mental health

On clinical psychology and stagnation

January is always a struggle. It’s freezing, it’s wet, and any festive joy you may have been channelling has evaporated, leaving only your expanded waistline as evidence that it ever existed. Even if you hate Christmas, I don’t know anyone who loves January. Its only redeeming feature is that the days finally begin to get longer. 

My January was notable because I started two new jobs. What that meant in reality was that, in addition to all my actual clinical work, I also had to spend huge amounts of time trying to get ID badges and security passes and printing tokens (since when do you need a SWIPE CARD to print a letter, by the way?) and IT access and clinical notes access and remembering the names of five thousand different colleagues. 

Tiring, reader, does not even begin to cover it. Though I suppose world events *may* have something to do with that. But anyway. I’ll have no shortage of opportunities to write about the nightmare of global politics over the coming months, more’s the pity, so I am going to write something less dystopia-focused. 

My new-job-excitement was subject to an interlude because I went to Liverpool. Basically, the main clinical psychology conference was occurring there and a motley crew of colleagues  and co-conspirators had thought it might be good craic to simultaneously have a fringe festival bringing together mental health and the arts, as well as reprising Beyond the Therapy Room, which was first held in London in 2015, and which is very close to my heart. So I was always going to spend a few days in Liverpool, but I wasn’t too fussed about the big conference. 

I then got a very kind offer from the inestimable Anne Cooke, who was organising a panel debate on the future of the profession. Many of the biggest names in U.K. clinical psychology were on the panel, and I agreed, though I confess I wondered from the beginning what I could say that would be useful or interesting. I have no pretensions about my contribution to my profession – it is, as you would imagine, tiny. But anyway, I said yes. 

The week of the conference rolled around and several of the panellists emailed synopses of their points. I had no idea what I was going to say so kept quiet. The day before the conference rolled around. I hared off for a half-day at work before trotting to Euston for a train and spent the journey stuffing my face and looking out of the window, still unsure what I was going to say.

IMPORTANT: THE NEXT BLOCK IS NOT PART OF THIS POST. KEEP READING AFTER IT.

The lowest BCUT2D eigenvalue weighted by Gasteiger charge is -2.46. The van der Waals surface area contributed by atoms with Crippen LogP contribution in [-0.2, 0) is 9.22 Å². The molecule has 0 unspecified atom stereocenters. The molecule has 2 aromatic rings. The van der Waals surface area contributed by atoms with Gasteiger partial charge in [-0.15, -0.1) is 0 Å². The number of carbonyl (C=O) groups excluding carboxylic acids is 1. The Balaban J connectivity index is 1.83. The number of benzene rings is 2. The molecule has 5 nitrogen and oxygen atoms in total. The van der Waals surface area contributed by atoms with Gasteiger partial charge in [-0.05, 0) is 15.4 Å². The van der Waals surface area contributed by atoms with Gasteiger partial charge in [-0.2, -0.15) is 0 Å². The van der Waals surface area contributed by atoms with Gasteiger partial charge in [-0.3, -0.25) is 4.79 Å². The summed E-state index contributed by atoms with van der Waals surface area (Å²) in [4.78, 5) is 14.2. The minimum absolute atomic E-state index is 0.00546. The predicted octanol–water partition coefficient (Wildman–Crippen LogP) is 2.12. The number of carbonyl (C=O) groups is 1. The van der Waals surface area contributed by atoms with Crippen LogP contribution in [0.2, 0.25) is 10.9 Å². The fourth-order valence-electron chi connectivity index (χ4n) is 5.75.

That night I met up with some friends who were also involved in the Fringe and we spent the evening escorting acts to venues and so on. I had by this time some half-formed ideas for what I was going to say, but no more. 

On the day of the conference I still wasn’t sure what was going to come out of my mouth (not unusual, given that I rarely plan a talk thoroughly, but this was vague, even for me) but I knew it would have something to do with the privilege of clinal psychology training and the passport it gives you to a better kind of existence (the debate was recorded and once I’ve a link I’ll post it here). But as I got onto the stage (a stage so flimsy that I genuinely thought my right foot was going to go through it at one point) and took my seat I suddenly realised something. 

I was at the flagship clinical psychology event in the U.K., at a debate on the future of the profession. And all I could see around me were white faces, mainly – and I do hope they’ll forgive me for saying so – of a certain age. Now there were exceptions, of course. A few ethnics, some younger folk. But there were a lot of old people in suits. And even though I had been around these people – all decent people, I’m sure; some of whom I know, and none of whom I wish to denigrate – all day, it wasn’t until I saw them as a group that I realised how homogenous they appeared to be. And so I began to wonder why this might be. 

There are 12 000 clinical psychologists in the U.K., but only around 2-300 attend the conference. And, from the few I have attended, it’s often the great and the good who come; those who are established and respected and whatever else. I went because I was speaking, but otherwise I wouldn’t have (I’m not a huge fan of 3-day conferences, for many reasons and in any case, the sheer cost of it was prohibitive). But many of the clinical psychologists I know couldn’t give two hoots about it and that, I think, is concerning. 

Put bluntly, we had a debate about the future of the profession attended primarily by people who may well not even be practising in ten years’ time. Those people may know their stuff; they may have built careers and won awards and got tenure and have a publication list as long as your arm, but they are not the future. People who are barely-qualified are the future. People struggling to get onto training are the future. And the people who use our services are the future, because they know what our profession needs to do differently. And whilst there were one or two explicitly ‘service user’ voices, they were drowned out by the rest of us with our doctorates and our academic posts and our reputations and our egos.